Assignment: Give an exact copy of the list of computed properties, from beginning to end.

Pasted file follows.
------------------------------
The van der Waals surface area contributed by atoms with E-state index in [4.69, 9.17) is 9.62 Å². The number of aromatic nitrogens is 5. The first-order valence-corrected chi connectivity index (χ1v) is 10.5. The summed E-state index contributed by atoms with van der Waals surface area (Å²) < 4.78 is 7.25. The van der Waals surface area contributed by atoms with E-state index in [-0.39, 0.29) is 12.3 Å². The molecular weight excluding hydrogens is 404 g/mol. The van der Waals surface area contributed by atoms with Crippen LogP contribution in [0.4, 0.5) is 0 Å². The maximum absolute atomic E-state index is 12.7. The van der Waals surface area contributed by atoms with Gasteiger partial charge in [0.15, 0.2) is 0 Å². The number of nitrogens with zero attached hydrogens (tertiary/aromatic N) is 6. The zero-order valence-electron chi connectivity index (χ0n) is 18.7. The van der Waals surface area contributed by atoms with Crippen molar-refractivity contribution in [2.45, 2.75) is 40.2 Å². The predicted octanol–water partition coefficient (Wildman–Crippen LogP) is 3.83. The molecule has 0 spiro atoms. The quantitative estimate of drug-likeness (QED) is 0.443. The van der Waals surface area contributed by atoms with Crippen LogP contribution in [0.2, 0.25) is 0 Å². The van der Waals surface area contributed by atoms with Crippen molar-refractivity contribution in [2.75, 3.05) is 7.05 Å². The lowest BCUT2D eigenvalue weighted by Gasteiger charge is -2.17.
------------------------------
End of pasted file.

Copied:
The van der Waals surface area contributed by atoms with E-state index in [4.69, 9.17) is 9.62 Å². The number of aromatic nitrogens is 5. The first-order valence-corrected chi connectivity index (χ1v) is 10.5. The summed E-state index contributed by atoms with van der Waals surface area (Å²) < 4.78 is 7.25. The van der Waals surface area contributed by atoms with E-state index in [-0.39, 0.29) is 12.3 Å². The molecular weight excluding hydrogens is 404 g/mol. The van der Waals surface area contributed by atoms with Crippen LogP contribution in [0.4, 0.5) is 0 Å². The maximum absolute atomic E-state index is 12.7. The van der Waals surface area contributed by atoms with Gasteiger partial charge in [0.15, 0.2) is 0 Å². The number of nitrogens with zero attached hydrogens (tertiary/aromatic N) is 6. The zero-order valence-electron chi connectivity index (χ0n) is 18.7. The van der Waals surface area contributed by atoms with Crippen molar-refractivity contribution in [2.45, 2.75) is 40.2 Å². The predicted octanol–water partition coefficient (Wildman–Crippen LogP) is 3.83. The molecule has 0 spiro atoms. The quantitative estimate of drug-likeness (QED) is 0.443. The van der Waals surface area contributed by atoms with Crippen LogP contribution in [0.2, 0.25) is 0 Å². The van der Waals surface area contributed by atoms with Crippen molar-refractivity contribution in [2.75, 3.05) is 7.05 Å². The lowest BCUT2D eigenvalue weighted by Gasteiger charge is -2.17.